Home Health Royal Inland Hospital operating at 115 per cent capacity as Influenza, RSV cases on rise | Radio NL

Royal Inland Hospital operating at 115 per cent capacity as Influenza, RSV cases on rise | Radio NL

by News Desk
0 comment

The chief of staff at Royal Inland Hospital said the emergency department is still responding despite a “small” influx of patients as flu and RSV begin to hit people in British Columbia.

Dr. Todd Ring told the NL Noon Report that Kamloops Hospital is currently operating at 115% capacity, which he says is not unusual.

“Actually, the occupancy rate is very good these days.

That said, Dr. Ring says there’s still a lot of pressure on the healthcare system, including RIH.

“We add to that pressure, as we are still in the post-pandemic phase and staffing levels may continue to be challenging, which puts a lot of pressure on our staff.”

Everyone is working very hard, but certainly here at RIH, we are managing and coping with the volume of incoming shipments,” he added.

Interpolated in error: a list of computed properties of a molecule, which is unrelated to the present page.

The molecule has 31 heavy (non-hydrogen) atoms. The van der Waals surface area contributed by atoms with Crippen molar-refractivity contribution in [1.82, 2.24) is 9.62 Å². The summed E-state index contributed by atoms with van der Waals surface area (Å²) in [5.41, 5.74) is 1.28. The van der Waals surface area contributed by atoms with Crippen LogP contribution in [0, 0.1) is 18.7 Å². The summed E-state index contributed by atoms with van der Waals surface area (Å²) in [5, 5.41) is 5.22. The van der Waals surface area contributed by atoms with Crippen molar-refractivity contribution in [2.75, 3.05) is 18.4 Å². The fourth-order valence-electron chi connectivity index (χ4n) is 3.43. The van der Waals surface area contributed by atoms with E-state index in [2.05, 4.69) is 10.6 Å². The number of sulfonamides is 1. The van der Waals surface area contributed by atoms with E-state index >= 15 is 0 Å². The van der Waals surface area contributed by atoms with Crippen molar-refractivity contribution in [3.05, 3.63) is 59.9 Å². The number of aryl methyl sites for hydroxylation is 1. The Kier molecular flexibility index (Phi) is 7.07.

Dr. Ring explains specifically. The RIH emergency room sees several different demographics coming in.

He says an increasing number of children are getting RSV.

“It’s certainly the younger children that are of concern, because they haven’t developed the antibodies, so it can affect their respiratory system a bit more,” he said.

“The good news is that the majority of otherwise well children get along just fine. They will have a few days of fever and difficulty breathing, but we are talking about a very small number of patients who need hospitalization.” They are.”

But Dr. Ring says there has been an influx of children admitted to Kamloops Pediatrics from a respiratory standpoint.

As for the flu, he says cases are on the rise in both adults and children.

“When you look at older people, immunocompromised patients, or people with weaker immune systems, we sometimes see patients who need to be hospitalized,” said Dr. Ring.

“I think that’s what we’re seeing when we see overall hospitalizations rising now, with the flu being seen as one of the main factors behind it.”

Dr. Ring recommends people get vaccinated against flu, COVID, and RSV, which he says helps reduce the severity of the illness and can help prevent hospitalization.

You may also like

Leave a Comment

Copyright ©️ All rights reserved. | Canadian Trends